Looking to learn about the hottest bands in Iranian rock and roll? Check out Pourya's Blog. If reading Persian poetry - old or new - is more your thing, you'll love Parham Baghestani's blog. Debates about trends in modern architecture? The best restaurants in Tehran? Just wanting to find some new friends or learn Farsi? The best answers, increasingly, can be found on blogs.
While the rest of the world may know Iranian blogs primarily as tools of political dissent and debate, the truth is much more complicated. Nearly as complicated, says Mohamed Abdel Dayem, as modern Iran itself.
"If you look at the universe of regularly updated Iranian blogs, they tackle everything from poetry and music and literature and politics and religion...and it's not a blogosphere that has only one angle, which is unfortunately the way it's frequently portrayed."
Dayem is the Middle East and North African Program Coordinator for the Committee to Protect Journalists. At first blush, it may seem odd that an organization like CPJ that works to protect professional journalists would be so focused on Iran's blogosphere. But a closer look at Iranian blogging yields an answer.
"The Iranian regime, especially in the late nineties, shut down so many print publications - dailies, weeklies, upward of a 100 - and as a result of that many professional journalists were pushed into the online world," explains Dayem. "They were effectively put in that position where they had to write online."
Listen to our unedited Mohamed Dayem interview:
Perhaps more so in Iran than in many other countries, news stories often first appear on blogs, where writers are freer to cover events outside the sanction of government censors. Only after attracting tens of thousands of readers, and drawing untold numbers of anonymous comments, will the more established, state-controlled media pick it up.
In the U.S., that's what many would call citizen-journalism. In Iran, says Nikahang Kowsar, it's just journalism.
"Many Iranian citizen journalists are journalists/citizen-journalists. Maybe it's an Iranian thing. We transformed Islam in our own way. We transformed the Mongolian Army into another being. So we also transformed citizen journalism into something else. That's our art."
"Nik" Kowsar may be best known for skewering Iranian public figures with his editorial cartoons. But he is firmly plugged into Iran's blogosphere. "They're trying to give choice to the choiceless - it's not just about voice to the voiceless. They're questioning authority, even questioning the leaders of the green movement, asking them questions (like) 'What were you doing in the 1980's?', when people were being killed or tortured."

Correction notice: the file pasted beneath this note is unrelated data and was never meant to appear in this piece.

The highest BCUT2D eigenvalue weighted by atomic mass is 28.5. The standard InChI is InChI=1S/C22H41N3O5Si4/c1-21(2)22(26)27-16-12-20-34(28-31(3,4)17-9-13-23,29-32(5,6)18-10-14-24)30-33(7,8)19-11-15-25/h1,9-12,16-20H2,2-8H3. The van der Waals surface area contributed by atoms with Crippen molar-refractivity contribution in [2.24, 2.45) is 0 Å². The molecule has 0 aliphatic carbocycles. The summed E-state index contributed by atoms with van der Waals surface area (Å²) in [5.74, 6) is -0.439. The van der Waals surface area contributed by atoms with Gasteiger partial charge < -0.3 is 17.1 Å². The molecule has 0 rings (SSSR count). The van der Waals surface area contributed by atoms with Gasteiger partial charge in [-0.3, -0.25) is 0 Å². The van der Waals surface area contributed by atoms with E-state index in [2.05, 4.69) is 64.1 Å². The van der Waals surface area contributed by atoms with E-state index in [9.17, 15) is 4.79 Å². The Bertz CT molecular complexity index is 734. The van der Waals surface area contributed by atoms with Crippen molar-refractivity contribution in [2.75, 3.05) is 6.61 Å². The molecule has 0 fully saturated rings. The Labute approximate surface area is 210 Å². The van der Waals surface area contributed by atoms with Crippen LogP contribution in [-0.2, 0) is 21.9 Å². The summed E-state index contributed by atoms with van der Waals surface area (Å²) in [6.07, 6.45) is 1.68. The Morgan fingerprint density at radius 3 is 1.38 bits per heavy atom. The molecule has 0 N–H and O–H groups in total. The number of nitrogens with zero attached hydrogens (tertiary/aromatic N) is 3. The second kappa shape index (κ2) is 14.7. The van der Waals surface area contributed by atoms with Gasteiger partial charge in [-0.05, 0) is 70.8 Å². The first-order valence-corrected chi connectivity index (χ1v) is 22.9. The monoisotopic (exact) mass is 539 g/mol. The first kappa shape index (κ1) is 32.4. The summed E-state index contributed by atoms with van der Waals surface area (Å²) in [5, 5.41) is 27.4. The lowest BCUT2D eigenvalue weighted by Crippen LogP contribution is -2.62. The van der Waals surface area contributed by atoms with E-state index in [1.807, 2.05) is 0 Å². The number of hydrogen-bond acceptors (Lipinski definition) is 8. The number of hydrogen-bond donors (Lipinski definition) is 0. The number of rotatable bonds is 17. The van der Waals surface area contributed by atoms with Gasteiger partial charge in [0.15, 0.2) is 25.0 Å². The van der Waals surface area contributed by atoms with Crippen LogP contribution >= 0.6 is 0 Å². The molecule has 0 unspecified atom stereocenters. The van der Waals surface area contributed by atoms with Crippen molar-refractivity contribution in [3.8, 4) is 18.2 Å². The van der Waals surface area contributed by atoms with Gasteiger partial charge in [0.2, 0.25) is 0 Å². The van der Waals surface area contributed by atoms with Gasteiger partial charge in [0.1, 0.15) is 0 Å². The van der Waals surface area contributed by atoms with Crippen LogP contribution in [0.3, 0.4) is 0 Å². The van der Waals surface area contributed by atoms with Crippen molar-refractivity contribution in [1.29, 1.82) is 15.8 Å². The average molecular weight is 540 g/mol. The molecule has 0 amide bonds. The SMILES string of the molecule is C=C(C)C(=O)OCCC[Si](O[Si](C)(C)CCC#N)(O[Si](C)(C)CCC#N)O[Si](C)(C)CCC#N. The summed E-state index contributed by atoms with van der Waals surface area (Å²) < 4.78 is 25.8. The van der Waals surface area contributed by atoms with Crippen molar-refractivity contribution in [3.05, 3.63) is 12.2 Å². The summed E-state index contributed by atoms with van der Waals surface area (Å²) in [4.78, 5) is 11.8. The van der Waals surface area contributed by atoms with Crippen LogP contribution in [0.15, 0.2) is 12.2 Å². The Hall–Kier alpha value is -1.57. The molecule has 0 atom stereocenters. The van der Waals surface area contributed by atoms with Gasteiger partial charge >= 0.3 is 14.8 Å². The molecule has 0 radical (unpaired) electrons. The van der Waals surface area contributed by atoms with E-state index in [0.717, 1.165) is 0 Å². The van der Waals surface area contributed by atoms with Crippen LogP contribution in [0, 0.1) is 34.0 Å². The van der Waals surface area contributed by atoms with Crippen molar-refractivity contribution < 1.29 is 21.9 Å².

Both Kowsar and Dayem note that many Iranian bloggers welcome attention from the rest of the world - some even invite it. But Kowsar cautions that younger Iranians want their blogosphere to remain theirs, and that percieved interference by the U.S. would not be helpful.
"I heard an individual is going door to door in Washington DC promoting the idea of giving satellite Internet connections to people inside Iran. The government can detect send and receive (signals) in the country. They arrested many people in 2002, 2003. It didn't work then; how can it work now?
The Committee to Protect Journalists estimates between 30 to 50 Iranian journalists and bloggers are currently in prison; the higher number anywhere in the world. Dayem says many are charged with crimes such as "undermining the foundations of the Islamic Republic" or even, in some cases, charged for things they haven't even written yet.
"There was an Iranian blogger and online journalist who was detained on a bus, on his way to an event that the government didn't want him to cover." He was arrested, he says, as a preventative act - what Dayem calls being charged with a "thought crime."
But Iranian blogs continue to proliferate, making it less likely they will ever be silenced. Now even the government in Tehran has launched a new program to create 100,000 pro-government blogs over next five years.
The Iranian relationship between government and blogger is what Nik Kowsar compares to a game of cat and mouse. "But if the mouse is faster," he says, "the mouse might catch the cat."